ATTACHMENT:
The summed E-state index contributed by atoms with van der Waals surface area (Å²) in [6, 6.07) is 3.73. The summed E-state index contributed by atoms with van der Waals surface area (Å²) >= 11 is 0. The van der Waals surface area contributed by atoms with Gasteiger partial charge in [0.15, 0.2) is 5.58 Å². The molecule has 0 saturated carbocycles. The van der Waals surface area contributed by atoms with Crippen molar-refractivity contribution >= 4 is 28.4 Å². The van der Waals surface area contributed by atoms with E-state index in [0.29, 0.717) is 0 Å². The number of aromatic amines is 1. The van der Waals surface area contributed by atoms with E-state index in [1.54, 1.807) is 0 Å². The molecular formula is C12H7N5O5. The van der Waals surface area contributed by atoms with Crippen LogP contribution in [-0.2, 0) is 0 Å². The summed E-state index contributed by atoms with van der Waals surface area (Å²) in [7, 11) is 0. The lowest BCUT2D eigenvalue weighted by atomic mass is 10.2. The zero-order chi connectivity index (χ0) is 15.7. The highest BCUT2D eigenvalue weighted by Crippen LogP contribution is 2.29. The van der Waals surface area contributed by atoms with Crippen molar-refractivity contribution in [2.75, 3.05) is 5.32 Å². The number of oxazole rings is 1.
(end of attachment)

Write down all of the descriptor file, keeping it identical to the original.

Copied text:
The summed E-state index contributed by atoms with van der Waals surface area (Å²) in [6, 6.07) is 3.73. The summed E-state index contributed by atoms with van der Waals surface area (Å²) >= 11 is 0. The van der Waals surface area contributed by atoms with Gasteiger partial charge in [0.15, 0.2) is 5.58 Å². The molecule has 0 saturated carbocycles. The van der Waals surface area contributed by atoms with Crippen molar-refractivity contribution >= 4 is 28.4 Å². The van der Waals surface area contributed by atoms with E-state index in [0.29, 0.717) is 0 Å². The number of aromatic amines is 1. The van der Waals surface area contributed by atoms with E-state index in [1.54, 1.807) is 0 Å². The molecular formula is C12H7N5O5. The van der Waals surface area contributed by atoms with Crippen LogP contribution in [-0.2, 0) is 0 Å². The summed E-state index contributed by atoms with van der Waals surface area (Å²) in [7, 11) is 0. The lowest BCUT2D eigenvalue weighted by atomic mass is 10.2. The zero-order chi connectivity index (χ0) is 15.7. The highest BCUT2D eigenvalue weighted by Crippen LogP contribution is 2.29. The van der Waals surface area contributed by atoms with Crippen molar-refractivity contribution in [2.75, 3.05) is 5.32 Å². The number of oxazole rings is 1.